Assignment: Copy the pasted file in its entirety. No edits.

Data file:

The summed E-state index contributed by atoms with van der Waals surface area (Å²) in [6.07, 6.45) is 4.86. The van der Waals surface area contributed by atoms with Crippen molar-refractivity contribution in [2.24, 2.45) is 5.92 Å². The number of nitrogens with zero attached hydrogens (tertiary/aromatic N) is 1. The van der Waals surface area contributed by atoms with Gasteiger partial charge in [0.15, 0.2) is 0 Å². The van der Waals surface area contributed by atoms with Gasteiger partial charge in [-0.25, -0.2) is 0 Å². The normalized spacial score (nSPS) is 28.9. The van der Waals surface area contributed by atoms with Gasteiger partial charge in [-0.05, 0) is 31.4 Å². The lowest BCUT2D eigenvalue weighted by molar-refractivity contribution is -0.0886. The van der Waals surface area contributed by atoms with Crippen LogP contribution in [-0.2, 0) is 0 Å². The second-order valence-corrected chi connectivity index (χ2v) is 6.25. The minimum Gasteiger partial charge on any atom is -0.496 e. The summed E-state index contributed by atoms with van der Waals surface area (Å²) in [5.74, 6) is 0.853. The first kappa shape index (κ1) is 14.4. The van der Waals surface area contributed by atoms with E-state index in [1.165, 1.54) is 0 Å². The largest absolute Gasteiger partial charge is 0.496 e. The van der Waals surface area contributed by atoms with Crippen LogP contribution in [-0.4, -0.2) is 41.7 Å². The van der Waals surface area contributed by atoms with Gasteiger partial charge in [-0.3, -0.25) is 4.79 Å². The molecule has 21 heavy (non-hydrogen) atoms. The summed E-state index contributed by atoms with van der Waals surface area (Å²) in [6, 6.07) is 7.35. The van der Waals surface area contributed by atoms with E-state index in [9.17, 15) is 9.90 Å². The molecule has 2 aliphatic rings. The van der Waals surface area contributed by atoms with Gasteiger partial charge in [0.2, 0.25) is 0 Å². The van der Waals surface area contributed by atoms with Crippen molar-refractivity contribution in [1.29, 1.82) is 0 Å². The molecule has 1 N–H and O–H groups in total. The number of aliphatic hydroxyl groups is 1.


The summed E-state index contributed by atoms with van der Waals surface area (Å²) in [6.07, 6.45) is 4.86. The van der Waals surface area contributed by atoms with Crippen molar-refractivity contribution in [2.24, 2.45) is 5.92 Å². The number of nitrogens with zero attached hydrogens (tertiary/aromatic N) is 1. The van der Waals surface area contributed by atoms with Gasteiger partial charge in [0.15, 0.2) is 0 Å². The van der Waals surface area contributed by atoms with Gasteiger partial charge in [-0.25, -0.2) is 0 Å². The normalized spacial score (nSPS) is 28.9. The van der Waals surface area contributed by atoms with Gasteiger partial charge in [-0.05, 0) is 31.4 Å². The lowest BCUT2D eigenvalue weighted by molar-refractivity contribution is -0.0886. The van der Waals surface area contributed by atoms with Crippen LogP contribution in [-0.2, 0) is 0 Å². The second-order valence-corrected chi connectivity index (χ2v) is 6.25. The minimum Gasteiger partial charge on any atom is -0.496 e. The summed E-state index contributed by atoms with van der Waals surface area (Å²) in [5.74, 6) is 0.853. The first kappa shape index (κ1) is 14.4. The van der Waals surface area contributed by atoms with E-state index in [1.165, 1.54) is 0 Å². The largest absolute Gasteiger partial charge is 0.496 e. The van der Waals surface area contributed by atoms with Crippen LogP contribution in [-0.4, -0.2) is 41.7 Å². The van der Waals surface area contributed by atoms with Gasteiger partial charge in [-0.3, -0.25) is 4.79 Å². The molecule has 21 heavy (non-hydrogen) atoms. The summed E-state index contributed by atoms with van der Waals surface area (Å²) in [6, 6.07) is 7.35. The van der Waals surface area contributed by atoms with E-state index in [9.17, 15) is 9.90 Å². The molecule has 2 aliphatic rings. The van der Waals surface area contributed by atoms with Gasteiger partial charge in [0.2, 0.25) is 0 Å². The van der Waals surface area contributed by atoms with Crippen molar-refractivity contribution in [1.29, 1.82) is 0 Å². The molecule has 1 N–H and O–H groups in total. The number of aliphatic hydroxyl groups is 1.